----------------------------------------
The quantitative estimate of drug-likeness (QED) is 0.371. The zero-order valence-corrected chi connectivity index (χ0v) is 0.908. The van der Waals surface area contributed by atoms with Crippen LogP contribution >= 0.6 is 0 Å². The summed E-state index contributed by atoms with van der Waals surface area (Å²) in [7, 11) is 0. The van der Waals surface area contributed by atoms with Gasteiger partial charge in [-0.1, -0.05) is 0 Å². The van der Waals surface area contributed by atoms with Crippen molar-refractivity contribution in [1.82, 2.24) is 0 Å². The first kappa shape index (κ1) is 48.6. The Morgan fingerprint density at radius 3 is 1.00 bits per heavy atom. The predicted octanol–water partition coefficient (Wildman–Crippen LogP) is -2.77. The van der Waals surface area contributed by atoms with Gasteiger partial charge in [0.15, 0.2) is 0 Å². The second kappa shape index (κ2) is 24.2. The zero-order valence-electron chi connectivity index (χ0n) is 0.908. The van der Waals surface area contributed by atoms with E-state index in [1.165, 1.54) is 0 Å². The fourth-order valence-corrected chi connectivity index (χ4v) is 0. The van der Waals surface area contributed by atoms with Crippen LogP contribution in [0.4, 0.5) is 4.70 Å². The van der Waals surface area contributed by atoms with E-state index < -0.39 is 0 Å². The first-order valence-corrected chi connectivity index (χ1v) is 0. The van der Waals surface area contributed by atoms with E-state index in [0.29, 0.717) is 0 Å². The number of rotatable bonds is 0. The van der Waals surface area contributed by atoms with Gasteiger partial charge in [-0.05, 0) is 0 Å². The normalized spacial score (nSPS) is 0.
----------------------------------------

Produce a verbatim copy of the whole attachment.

The quantitative estimate of drug-likeness (QED) is 0.371. The zero-order valence-corrected chi connectivity index (χ0v) is 0.908. The van der Waals surface area contributed by atoms with Crippen LogP contribution >= 0.6 is 0 Å². The summed E-state index contributed by atoms with van der Waals surface area (Å²) in [7, 11) is 0. The van der Waals surface area contributed by atoms with Gasteiger partial charge in [-0.1, -0.05) is 0 Å². The van der Waals surface area contributed by atoms with Crippen molar-refractivity contribution in [1.82, 2.24) is 0 Å². The first kappa shape index (κ1) is 48.6. The Morgan fingerprint density at radius 3 is 1.00 bits per heavy atom. The predicted octanol–water partition coefficient (Wildman–Crippen LogP) is -2.77. The van der Waals surface area contributed by atoms with Gasteiger partial charge in [0.15, 0.2) is 0 Å². The second kappa shape index (κ2) is 24.2. The zero-order valence-electron chi connectivity index (χ0n) is 0.908. The van der Waals surface area contributed by atoms with E-state index in [1.165, 1.54) is 0 Å². The fourth-order valence-corrected chi connectivity index (χ4v) is 0. The van der Waals surface area contributed by atoms with Crippen LogP contribution in [0.4, 0.5) is 4.70 Å². The van der Waals surface area contributed by atoms with E-state index < -0.39 is 0 Å². The first-order valence-corrected chi connectivity index (χ1v) is 0. The van der Waals surface area contributed by atoms with E-state index in [0.29, 0.717) is 0 Å². The number of rotatable bonds is 0. The van der Waals surface area contributed by atoms with Gasteiger partial charge in [-0.05, 0) is 0 Å². The normalized spacial score (nSPS) is 0.